Autosomal recessive hyper IgE syndrome
- DOCK8 deficiency
- Hyperimmunoglobulin E recurrent infection syndrome, autosomal recessive
- HIES autosomal recessive
- AR hyperimmunoglobulin E syndrome
In contrast to AD-HIES, the AR variant is further characterized by extreme hypereosinophilia (increase in the eosinophil count in the bloodstream); susceptibility to viral infections such as Herpes simplex and Molluscum contagiosum; involvement of the central nervous system; T-cell defects; and a high death rate. The dental, skeletal, connective tissue, and facial features present in AD-HIES are absent in AR-HIES. AR-HIES is inherited in an autosomal recessive fashion and is caused by mutations in the DOCK8 gene.
- Woellner C & Grimbacher B. Autosomal recessive hyper IgE syndrome. Orphanet. June 2012; http://www.orpha.net/consor/cgi-bin/OC_Exp.php?lng=EN&Expert=169446. Accessed 1/14/2014.
- Hyper-IgE Recurrent Infection Syndrome, Autosomal Recessive. Online Mendelian Inheritance of Man (OMIM). June 21, 2013; http://omim.org/entry/243700. Accessed 1/14/2014.
- Genetics Home Reference (GHR) contains information on Autosomal recessive hyper IgE syndrome. This website is maintained by the National Library of Medicine.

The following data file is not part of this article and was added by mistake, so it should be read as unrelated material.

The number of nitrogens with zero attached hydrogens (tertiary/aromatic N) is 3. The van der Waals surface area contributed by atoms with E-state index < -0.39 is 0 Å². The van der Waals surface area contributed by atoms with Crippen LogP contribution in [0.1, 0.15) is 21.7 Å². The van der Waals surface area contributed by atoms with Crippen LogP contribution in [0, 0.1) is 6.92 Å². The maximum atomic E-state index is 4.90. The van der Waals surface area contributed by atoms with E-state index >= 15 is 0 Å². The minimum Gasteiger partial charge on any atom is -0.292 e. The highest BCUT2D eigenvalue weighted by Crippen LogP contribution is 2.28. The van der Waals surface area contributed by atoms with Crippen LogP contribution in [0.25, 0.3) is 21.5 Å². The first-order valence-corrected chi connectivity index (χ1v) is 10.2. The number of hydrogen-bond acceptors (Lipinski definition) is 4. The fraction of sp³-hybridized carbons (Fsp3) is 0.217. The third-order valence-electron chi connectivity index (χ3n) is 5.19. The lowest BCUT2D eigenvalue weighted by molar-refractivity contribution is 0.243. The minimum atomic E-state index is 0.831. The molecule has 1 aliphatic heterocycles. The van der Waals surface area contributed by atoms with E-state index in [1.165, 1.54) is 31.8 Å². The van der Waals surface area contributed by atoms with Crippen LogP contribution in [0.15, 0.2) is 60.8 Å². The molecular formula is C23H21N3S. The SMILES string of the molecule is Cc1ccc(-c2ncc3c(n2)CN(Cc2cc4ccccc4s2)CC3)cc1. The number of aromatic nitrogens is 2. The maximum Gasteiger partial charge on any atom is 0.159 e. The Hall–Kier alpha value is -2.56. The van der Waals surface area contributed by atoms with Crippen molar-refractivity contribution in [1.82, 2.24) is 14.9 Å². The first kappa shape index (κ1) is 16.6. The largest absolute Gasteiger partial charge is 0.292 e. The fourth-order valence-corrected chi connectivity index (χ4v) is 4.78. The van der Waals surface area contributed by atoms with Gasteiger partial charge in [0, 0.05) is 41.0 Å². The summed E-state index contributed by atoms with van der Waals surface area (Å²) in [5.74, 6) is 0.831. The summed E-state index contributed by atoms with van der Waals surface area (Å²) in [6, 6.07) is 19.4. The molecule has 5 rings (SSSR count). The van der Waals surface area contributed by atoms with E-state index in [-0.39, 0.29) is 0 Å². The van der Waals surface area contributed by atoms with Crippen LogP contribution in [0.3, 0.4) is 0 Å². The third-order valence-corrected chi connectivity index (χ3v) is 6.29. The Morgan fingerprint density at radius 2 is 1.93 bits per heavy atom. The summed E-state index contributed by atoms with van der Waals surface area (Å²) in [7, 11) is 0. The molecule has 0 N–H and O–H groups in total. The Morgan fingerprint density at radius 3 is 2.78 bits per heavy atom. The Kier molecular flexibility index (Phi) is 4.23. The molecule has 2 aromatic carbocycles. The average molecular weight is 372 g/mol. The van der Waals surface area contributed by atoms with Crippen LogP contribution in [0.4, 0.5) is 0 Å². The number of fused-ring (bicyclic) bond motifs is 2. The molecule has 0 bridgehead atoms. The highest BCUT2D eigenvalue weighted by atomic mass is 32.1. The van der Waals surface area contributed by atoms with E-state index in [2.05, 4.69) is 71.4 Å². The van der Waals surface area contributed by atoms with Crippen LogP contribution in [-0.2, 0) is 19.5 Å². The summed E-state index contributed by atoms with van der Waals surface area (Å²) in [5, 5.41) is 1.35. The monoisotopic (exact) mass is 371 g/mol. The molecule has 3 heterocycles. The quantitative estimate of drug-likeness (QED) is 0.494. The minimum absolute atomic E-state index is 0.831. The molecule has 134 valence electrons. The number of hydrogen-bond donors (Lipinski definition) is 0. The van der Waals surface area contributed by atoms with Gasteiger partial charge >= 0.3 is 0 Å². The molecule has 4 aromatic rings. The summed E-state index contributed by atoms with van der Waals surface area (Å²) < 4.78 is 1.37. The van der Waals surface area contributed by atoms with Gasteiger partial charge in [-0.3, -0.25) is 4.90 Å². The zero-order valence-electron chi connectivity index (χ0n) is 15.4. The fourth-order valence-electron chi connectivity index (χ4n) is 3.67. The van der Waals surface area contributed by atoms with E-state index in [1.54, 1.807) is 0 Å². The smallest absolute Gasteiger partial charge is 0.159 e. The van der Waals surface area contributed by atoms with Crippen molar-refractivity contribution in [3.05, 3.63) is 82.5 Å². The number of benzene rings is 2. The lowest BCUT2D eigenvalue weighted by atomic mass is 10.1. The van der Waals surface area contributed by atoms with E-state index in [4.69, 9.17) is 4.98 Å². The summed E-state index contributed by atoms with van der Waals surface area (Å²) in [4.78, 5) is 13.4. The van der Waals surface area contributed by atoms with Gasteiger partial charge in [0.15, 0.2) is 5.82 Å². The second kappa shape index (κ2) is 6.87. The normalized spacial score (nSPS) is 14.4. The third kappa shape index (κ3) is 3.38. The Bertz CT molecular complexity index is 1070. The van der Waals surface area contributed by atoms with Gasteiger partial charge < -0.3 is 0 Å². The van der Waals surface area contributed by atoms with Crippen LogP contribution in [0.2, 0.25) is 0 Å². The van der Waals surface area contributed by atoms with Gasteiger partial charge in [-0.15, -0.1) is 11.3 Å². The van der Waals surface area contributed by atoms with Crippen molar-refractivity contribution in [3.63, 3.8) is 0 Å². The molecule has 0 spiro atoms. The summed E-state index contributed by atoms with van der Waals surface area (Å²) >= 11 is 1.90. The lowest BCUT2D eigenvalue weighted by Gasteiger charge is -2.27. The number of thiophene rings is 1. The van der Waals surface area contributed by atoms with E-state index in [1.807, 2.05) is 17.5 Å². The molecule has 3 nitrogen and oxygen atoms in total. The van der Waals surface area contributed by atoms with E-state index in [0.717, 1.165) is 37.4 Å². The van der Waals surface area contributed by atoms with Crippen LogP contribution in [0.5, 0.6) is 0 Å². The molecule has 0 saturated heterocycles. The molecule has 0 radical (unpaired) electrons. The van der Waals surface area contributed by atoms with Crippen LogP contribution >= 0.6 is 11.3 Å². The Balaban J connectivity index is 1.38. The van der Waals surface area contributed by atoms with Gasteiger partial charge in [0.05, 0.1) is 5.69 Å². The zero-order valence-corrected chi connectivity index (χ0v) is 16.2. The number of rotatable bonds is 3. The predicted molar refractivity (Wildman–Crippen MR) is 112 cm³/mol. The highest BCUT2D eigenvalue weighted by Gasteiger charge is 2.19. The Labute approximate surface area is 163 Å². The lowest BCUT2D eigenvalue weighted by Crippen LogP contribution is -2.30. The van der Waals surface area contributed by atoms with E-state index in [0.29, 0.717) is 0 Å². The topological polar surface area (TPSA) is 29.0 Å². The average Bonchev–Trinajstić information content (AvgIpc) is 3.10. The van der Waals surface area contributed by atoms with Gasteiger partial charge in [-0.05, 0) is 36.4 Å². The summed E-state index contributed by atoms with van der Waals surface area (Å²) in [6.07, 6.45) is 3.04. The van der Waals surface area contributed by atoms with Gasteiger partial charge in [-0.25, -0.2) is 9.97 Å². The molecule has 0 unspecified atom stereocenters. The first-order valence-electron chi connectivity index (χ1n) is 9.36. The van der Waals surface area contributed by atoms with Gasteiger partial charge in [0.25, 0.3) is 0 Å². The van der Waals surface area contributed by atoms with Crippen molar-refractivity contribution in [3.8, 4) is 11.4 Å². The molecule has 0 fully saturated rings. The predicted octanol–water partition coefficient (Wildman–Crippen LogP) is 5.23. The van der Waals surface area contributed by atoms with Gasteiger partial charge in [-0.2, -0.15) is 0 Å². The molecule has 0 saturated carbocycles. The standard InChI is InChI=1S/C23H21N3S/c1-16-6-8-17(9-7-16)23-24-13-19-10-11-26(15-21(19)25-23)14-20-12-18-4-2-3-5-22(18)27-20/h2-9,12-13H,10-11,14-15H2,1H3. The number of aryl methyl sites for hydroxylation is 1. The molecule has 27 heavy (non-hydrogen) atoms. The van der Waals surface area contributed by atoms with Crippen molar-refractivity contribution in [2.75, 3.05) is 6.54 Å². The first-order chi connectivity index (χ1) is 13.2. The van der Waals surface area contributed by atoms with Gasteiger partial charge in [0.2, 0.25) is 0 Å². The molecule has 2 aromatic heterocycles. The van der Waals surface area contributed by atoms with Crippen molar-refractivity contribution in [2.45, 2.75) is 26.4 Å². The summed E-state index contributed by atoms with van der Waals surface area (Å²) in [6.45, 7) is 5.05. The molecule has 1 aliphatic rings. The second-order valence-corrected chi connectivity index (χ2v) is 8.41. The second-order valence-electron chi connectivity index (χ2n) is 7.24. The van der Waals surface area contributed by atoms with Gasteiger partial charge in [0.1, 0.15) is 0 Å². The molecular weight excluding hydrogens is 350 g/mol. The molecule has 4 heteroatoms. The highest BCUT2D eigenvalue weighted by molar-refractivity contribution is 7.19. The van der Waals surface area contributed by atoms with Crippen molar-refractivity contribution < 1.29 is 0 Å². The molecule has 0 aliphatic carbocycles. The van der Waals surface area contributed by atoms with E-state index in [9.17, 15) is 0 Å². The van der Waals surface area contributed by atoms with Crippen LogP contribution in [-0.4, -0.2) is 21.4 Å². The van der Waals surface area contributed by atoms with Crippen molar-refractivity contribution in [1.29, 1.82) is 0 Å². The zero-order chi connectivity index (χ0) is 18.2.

- The National Organization for Rare Disorders (NORD) is a federation of more than 130 nonprofit voluntary health organizations serving people with rare disorders. Click on the link to view information on this topic.
- The Monarch Initiative brings together data about this condition from humans and other species to help physicians and biomedical researchers. Monarch’s tools are designed to make it easier to compare the signs and symptoms (phenotypes) of different diseases and discover common features. This initiative is a collaboration between several academic institutions across the world and is funded by the National Institutes of Health. Visit the website to explore the biology of this condition.
- Online Mendelian Inheritance in Man (OMIM) is a catalog of human genes and genetic disorders. Each entry has a summary of related medical articles. It is meant for health care professionals and researchers. OMIM is maintained by Johns Hopkins University School of Medicine.
- Orphanet is a European reference portal for information on rare diseases and orphan drugs. Access to this database is free of charge.
- PubMed is a searchable database of medical literature and lists journal articles that discuss Autosomal recessive hyper IgE syndrome. Click on the link to view a sample search on this topic.